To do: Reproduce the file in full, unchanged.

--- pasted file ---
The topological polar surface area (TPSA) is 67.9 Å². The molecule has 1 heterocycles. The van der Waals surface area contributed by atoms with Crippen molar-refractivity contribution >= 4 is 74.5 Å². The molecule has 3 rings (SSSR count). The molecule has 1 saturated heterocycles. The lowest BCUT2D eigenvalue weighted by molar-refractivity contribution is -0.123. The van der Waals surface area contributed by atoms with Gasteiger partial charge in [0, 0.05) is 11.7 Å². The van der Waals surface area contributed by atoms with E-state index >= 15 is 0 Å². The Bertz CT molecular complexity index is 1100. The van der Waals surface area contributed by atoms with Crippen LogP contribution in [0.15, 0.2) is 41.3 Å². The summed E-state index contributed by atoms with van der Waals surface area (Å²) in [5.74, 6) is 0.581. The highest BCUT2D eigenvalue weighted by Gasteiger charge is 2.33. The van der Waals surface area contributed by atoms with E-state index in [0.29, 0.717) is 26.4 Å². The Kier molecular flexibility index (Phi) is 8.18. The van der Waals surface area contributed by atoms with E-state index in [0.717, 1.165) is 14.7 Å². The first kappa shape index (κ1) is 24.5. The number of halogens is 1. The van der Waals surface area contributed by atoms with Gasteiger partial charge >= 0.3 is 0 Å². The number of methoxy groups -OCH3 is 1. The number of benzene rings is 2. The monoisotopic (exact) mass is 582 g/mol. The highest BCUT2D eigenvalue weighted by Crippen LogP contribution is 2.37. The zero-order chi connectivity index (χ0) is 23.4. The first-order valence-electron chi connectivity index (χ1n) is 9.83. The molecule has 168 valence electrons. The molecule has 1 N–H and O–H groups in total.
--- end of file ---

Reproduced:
The topological polar surface area (TPSA) is 67.9 Å². The molecule has 1 heterocycles. The van der Waals surface area contributed by atoms with Crippen molar-refractivity contribution >= 4 is 74.5 Å². The molecule has 3 rings (SSSR count). The molecule has 1 saturated heterocycles. The lowest BCUT2D eigenvalue weighted by molar-refractivity contribution is -0.123. The van der Waals surface area contributed by atoms with Gasteiger partial charge in [0, 0.05) is 11.7 Å². The van der Waals surface area contributed by atoms with E-state index >= 15 is 0 Å². The Bertz CT molecular complexity index is 1100. The van der Waals surface area contributed by atoms with Crippen LogP contribution in [0.15, 0.2) is 41.3 Å². The summed E-state index contributed by atoms with van der Waals surface area (Å²) in [5.74, 6) is 0.581. The highest BCUT2D eigenvalue weighted by Gasteiger charge is 2.33. The van der Waals surface area contributed by atoms with E-state index in [0.29, 0.717) is 26.4 Å². The Kier molecular flexibility index (Phi) is 8.18. The van der Waals surface area contributed by atoms with E-state index in [0.717, 1.165) is 14.7 Å². The first kappa shape index (κ1) is 24.5. The number of halogens is 1. The van der Waals surface area contributed by atoms with Gasteiger partial charge >= 0.3 is 0 Å². The number of methoxy groups -OCH3 is 1. The number of benzene rings is 2. The monoisotopic (exact) mass is 582 g/mol. The highest BCUT2D eigenvalue weighted by Crippen LogP contribution is 2.37. The zero-order chi connectivity index (χ0) is 23.4. The first-order valence-electron chi connectivity index (χ1n) is 9.83. The molecule has 168 valence electrons. The molecule has 1 N–H and O–H groups in total.